“If I had more time, I would have written a shorter letter.”
– Mark Twain
Last week, I gave some tips from NYT writer Aaron Orendorff on how to get people to read what you write at work. Here’s a similar tip that can help with writing, public speaking, and presentations.
There is common advice given to novice public speakers: Be brief. Be brilliant. Be gone.
A lot comes across in those six words, and that’s exactly the point. The goal is to get your point across so succinctly, so precisely, and to do it in as few words as possible.
If you’re writing an email, it’s 5 or fewer sentences. If you’re leaving a voicemail, it’s 20 seconds or less. Have you ever done a full presentation with no words on your slide deck?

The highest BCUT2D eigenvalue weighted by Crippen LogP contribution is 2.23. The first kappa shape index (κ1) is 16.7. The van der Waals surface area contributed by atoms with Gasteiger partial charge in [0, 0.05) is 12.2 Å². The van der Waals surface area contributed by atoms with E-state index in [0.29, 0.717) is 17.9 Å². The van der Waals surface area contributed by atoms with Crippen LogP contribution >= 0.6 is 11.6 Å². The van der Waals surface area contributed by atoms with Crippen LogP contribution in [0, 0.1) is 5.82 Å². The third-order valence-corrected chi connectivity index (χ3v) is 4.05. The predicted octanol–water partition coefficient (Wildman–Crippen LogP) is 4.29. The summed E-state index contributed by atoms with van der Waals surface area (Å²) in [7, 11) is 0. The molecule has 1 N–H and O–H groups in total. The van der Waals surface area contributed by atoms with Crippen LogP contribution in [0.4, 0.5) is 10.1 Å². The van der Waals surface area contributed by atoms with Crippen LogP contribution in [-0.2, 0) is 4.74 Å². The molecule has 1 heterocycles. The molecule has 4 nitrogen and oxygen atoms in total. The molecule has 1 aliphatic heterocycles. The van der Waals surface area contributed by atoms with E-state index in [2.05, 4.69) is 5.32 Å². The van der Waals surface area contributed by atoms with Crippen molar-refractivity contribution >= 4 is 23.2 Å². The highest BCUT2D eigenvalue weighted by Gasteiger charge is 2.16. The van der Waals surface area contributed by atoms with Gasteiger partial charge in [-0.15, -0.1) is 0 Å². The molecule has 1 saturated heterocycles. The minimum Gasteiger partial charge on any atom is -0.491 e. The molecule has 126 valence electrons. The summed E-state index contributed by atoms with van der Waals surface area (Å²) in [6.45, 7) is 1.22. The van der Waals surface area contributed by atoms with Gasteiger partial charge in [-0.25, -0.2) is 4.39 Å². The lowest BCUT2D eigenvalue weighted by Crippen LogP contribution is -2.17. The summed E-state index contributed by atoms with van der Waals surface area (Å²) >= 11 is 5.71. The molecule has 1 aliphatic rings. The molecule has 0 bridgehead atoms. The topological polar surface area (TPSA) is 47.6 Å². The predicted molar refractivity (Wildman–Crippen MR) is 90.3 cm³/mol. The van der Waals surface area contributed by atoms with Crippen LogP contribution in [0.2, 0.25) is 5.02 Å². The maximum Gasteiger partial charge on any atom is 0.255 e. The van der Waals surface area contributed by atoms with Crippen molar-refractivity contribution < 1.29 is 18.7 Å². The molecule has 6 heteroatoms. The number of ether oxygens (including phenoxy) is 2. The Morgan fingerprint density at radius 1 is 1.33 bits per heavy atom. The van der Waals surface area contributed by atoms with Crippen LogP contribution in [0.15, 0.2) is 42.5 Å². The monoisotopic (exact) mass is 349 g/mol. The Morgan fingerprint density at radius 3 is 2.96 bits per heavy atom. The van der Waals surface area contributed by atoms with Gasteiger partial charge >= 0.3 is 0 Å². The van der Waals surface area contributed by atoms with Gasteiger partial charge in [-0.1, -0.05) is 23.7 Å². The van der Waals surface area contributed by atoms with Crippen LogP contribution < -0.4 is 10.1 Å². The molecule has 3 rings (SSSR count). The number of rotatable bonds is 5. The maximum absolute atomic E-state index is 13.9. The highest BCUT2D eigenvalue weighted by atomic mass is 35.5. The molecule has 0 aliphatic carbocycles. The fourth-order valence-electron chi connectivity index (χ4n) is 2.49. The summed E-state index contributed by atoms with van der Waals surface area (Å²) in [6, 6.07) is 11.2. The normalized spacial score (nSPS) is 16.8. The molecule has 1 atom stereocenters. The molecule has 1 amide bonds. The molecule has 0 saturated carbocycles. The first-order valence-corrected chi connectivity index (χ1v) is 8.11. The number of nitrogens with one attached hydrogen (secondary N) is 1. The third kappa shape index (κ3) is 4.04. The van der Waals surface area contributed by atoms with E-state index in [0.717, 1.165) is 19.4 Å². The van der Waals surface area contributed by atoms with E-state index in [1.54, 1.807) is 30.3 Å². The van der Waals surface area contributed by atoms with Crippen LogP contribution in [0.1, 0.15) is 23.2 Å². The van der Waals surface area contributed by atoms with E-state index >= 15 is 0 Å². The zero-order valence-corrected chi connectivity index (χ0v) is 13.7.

Sometimes we try to outsmart ourselves. We think that the six-paragraph email of rambling ideas makes it look like we gave it a lot of thought. In fact, you can (and should) spend more time crafting the exact words you want to say to someone in just a few sentences. Two scrolls on an iPhone. Anything more than that, and you’ve lost them.
Maybe George Costanza was right when he tried to leave every meeting on a high note after he landed a joke.
Brevity is key. Brilliance is underestimated. Distance creates anticipation.